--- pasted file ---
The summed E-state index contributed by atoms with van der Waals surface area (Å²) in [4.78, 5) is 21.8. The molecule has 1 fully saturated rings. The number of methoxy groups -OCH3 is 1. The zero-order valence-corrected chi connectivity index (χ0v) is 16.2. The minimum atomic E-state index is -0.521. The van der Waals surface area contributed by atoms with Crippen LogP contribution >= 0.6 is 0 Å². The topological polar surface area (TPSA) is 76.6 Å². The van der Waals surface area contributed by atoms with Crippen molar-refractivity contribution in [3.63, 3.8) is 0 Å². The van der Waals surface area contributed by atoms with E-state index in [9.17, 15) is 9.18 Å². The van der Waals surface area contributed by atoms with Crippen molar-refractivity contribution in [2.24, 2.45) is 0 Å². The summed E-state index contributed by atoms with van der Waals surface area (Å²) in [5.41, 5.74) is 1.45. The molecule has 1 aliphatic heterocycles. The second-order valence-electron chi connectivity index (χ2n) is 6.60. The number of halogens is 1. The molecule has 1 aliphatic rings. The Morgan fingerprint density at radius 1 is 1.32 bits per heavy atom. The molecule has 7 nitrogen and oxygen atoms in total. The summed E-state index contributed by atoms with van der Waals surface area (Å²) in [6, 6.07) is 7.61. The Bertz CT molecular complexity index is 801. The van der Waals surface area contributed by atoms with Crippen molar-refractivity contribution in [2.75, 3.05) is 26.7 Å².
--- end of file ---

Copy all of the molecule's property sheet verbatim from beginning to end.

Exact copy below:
The summed E-state index contributed by atoms with van der Waals surface area (Å²) in [4.78, 5) is 21.8. The molecule has 1 fully saturated rings. The number of methoxy groups -OCH3 is 1. The zero-order valence-corrected chi connectivity index (χ0v) is 16.2. The minimum atomic E-state index is -0.521. The van der Waals surface area contributed by atoms with Crippen LogP contribution >= 0.6 is 0 Å². The topological polar surface area (TPSA) is 76.6 Å². The van der Waals surface area contributed by atoms with Crippen molar-refractivity contribution in [3.63, 3.8) is 0 Å². The van der Waals surface area contributed by atoms with E-state index in [9.17, 15) is 9.18 Å². The van der Waals surface area contributed by atoms with Crippen molar-refractivity contribution in [2.24, 2.45) is 0 Å². The summed E-state index contributed by atoms with van der Waals surface area (Å²) in [5.41, 5.74) is 1.45. The molecule has 1 aliphatic heterocycles. The second-order valence-electron chi connectivity index (χ2n) is 6.60. The number of halogens is 1. The molecule has 1 aliphatic rings. The Morgan fingerprint density at radius 1 is 1.32 bits per heavy atom. The molecule has 7 nitrogen and oxygen atoms in total. The summed E-state index contributed by atoms with van der Waals surface area (Å²) in [6, 6.07) is 7.61. The Bertz CT molecular complexity index is 801. The van der Waals surface area contributed by atoms with Crippen molar-refractivity contribution in [2.75, 3.05) is 26.7 Å².